In the time it takes a traffic light to change, my father was re-entering the restaurant, grinning with the glee of a boy on his first visit to the circus. “Can you believe that?” he laughed. “Anything can happen in TJ! I forgot what an adventure it is just being here.”
But it was only a few hours later that I found myself thinking, I forgot what an adventure it is just trying to get out of here. I’d heard of the SENTRI pass, which takes around $120 and a bunch of paperwork to get, but I hadn’t gotten around to applying for one. Nor had my father, so we were stuck in the long line of cars waiting to get into the States.
We purchased churros (and were ripped off by a guy who could only make change in pesos) and then apologized profusely to my father when we remembered how messy those things are to eat. We were recapping the events of the day, chatting about the tiger and the zonkey that Terri had gotten to sit on when Dad suddenly snapped, “What the...? Get off of there!” at a guy who appeared out of nowhere and had begun cleaning the windshield on my side of the car. Suddenly, my window began to open and Dad was grousing louder at the man, his Brooklyn attitude bubbling to the surface.
“What are you doing?” I shrieked, holding my finger on the switch so my window would close back up. “You’re going to curse at a guy through my open window? If you piss him off, who’s within his reach? I’ll tell you who — your daughter.” Dad laughed, and I immediately felt stupid for my conniption fit. I wasn’t really worried that the poor guy with the squeegee was going to hurt me, but I saw no point in picking an argument with someone with a bucket and a stick in his hand while we were all trapped in a mostly-parked car, especially when mine was the only open window.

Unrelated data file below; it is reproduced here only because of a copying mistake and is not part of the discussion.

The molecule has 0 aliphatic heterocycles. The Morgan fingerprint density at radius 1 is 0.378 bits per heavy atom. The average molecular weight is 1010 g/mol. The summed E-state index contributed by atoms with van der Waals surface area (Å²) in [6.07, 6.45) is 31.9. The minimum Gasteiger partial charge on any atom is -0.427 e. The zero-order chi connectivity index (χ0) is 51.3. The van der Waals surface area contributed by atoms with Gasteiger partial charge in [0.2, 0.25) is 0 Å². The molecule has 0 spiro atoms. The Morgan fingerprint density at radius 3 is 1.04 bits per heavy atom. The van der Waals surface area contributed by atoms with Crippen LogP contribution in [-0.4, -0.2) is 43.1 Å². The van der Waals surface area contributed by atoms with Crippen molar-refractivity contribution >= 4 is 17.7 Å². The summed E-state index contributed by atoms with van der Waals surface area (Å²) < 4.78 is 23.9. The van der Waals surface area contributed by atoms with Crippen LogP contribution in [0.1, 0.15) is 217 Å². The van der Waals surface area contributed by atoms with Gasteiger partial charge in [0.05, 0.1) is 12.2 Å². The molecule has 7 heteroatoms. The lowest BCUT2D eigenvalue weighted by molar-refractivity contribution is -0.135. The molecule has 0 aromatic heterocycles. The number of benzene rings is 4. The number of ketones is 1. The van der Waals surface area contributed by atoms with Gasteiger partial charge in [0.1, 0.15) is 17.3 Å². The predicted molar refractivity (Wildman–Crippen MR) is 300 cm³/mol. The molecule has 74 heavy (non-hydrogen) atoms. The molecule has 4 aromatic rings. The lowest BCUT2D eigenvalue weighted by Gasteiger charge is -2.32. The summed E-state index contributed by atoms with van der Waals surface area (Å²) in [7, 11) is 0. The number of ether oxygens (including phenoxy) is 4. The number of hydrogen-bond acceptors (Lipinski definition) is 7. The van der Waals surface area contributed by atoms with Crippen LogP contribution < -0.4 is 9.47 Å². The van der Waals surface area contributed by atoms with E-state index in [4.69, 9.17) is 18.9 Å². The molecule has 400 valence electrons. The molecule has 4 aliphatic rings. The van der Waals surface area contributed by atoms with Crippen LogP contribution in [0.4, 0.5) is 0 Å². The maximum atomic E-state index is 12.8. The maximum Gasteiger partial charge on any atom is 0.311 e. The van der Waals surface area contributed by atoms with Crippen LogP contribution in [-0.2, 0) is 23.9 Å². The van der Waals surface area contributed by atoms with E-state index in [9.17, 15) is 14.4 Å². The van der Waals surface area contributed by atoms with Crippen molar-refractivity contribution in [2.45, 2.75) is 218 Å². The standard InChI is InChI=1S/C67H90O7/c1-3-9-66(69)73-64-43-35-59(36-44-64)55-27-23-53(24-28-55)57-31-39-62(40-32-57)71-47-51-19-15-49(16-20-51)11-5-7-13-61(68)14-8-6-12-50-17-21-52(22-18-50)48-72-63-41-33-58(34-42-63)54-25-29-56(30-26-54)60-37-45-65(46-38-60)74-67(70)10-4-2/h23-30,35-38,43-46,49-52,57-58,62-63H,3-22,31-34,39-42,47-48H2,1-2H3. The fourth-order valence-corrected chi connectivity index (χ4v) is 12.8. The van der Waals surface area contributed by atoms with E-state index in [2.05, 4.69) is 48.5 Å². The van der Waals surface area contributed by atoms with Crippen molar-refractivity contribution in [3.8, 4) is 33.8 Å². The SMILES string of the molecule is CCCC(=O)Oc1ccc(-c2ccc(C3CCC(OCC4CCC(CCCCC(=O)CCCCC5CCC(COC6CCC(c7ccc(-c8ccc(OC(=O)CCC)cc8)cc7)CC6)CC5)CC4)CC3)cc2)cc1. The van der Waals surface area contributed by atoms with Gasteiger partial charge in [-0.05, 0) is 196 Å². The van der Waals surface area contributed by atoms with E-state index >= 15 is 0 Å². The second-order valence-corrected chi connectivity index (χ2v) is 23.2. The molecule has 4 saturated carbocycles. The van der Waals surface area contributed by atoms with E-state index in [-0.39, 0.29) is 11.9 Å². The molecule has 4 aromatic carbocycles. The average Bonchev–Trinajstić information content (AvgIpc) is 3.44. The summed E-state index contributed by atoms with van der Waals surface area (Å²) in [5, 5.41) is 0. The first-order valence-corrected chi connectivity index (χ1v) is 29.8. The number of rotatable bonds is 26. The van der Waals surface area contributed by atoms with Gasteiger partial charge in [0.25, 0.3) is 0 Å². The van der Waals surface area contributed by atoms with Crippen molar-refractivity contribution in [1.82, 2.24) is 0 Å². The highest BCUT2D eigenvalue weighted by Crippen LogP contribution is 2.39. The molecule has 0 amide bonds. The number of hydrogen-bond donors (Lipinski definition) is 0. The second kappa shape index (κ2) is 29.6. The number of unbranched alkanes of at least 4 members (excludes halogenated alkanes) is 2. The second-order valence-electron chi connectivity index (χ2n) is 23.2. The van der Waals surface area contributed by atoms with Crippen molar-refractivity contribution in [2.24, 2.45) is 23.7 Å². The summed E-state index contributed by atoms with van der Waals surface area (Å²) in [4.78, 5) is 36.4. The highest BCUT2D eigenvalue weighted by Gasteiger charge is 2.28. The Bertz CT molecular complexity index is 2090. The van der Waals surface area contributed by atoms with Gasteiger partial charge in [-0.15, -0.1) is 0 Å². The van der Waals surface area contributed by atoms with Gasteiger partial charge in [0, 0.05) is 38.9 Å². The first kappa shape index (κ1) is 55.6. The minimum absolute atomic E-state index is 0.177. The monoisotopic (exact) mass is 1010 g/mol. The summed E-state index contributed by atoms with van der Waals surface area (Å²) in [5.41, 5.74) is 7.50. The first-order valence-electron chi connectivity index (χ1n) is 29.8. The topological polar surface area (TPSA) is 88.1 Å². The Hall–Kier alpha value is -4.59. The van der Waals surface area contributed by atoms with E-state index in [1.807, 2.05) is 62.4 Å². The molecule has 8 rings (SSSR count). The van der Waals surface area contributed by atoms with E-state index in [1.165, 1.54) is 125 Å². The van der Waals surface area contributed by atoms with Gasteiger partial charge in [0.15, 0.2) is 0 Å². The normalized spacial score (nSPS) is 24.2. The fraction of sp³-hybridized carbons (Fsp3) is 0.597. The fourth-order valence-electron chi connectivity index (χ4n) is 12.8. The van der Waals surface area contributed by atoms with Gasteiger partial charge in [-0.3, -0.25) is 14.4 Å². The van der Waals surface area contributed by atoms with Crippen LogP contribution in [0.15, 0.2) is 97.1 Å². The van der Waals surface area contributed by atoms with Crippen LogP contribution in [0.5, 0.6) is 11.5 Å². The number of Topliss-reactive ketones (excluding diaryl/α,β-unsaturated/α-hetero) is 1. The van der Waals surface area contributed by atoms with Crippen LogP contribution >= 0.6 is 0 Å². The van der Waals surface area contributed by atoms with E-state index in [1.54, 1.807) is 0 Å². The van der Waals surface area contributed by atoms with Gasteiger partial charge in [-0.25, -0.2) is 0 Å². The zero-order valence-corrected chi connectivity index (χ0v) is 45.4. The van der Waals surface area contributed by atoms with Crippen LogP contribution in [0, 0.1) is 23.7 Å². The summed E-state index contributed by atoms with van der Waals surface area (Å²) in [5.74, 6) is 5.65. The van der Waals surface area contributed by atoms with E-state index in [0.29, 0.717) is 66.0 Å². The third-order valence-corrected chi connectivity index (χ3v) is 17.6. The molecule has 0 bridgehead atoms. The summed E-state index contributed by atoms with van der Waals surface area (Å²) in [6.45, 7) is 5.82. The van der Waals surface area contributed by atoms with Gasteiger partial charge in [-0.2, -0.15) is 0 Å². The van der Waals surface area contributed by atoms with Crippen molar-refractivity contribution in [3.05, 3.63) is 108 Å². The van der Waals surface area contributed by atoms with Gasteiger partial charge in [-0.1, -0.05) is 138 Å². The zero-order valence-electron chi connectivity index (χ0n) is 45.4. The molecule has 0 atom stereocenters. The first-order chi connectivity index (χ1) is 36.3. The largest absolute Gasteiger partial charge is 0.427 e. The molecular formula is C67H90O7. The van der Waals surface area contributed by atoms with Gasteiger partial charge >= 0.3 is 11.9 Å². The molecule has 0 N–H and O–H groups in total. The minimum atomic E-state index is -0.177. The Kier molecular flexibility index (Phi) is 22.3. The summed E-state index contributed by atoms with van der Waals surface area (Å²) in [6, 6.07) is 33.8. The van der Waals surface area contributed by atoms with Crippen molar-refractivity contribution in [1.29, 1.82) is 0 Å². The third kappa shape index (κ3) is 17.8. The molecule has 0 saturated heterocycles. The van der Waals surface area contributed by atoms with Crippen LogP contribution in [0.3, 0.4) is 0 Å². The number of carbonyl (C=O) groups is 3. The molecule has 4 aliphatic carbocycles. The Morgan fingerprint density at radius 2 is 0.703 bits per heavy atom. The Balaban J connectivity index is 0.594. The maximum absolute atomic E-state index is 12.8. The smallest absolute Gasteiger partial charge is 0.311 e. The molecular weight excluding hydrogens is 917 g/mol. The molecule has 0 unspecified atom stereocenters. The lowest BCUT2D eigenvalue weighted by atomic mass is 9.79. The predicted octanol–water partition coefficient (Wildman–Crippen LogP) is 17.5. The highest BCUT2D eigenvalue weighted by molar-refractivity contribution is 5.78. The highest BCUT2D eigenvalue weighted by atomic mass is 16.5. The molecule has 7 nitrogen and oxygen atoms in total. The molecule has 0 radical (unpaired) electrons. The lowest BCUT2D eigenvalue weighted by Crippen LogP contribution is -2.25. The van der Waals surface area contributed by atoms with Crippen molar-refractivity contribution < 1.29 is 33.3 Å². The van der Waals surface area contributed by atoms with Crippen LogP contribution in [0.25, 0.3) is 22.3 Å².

“I want that turtle,” Terri said from the back. “And that glittery Guadalupe. And that bald eagle.”
“That one?” Dad said, extending his arm and index finger to point at a collection of statues lining the right side of the road. As soon as my father made this gesture, purveyors of purses, ceramics, oversized crucifixes, and all kinds of border tchotchkes pounced upon our vehicle, and we spent the next minute firmly shaking our heads to discourage their persistence. From that moment on, we knew not to point.
“I’m ready to be in America,” Terri said, mostly because she’d been stuck in the middle of the backseat for two hours.
“We’re almost there,” I said. “Look, I can see the gates.” I usually walk across the border, so it wasn’t until we drew closer in the car that I realized what else had changed. There were a hilariously large number of cameras in every direction we looked. Some low, some high, some eye level. As we inched forward, it felt like we were going through some kind of camera car wash.
“All eyes on us,” I said, mostly to diffuse the weird tension that such an onslaught of security can create. After we’d been approved (by a glaring border agent whose curtness offended my father so much he swore he’d write letters), we were back on the open road. “Thanks again for driving, Dad,” I said.
“Are you kidding me?” he said. “It was my pleasure. I’d forgotten how fun TJ could be.”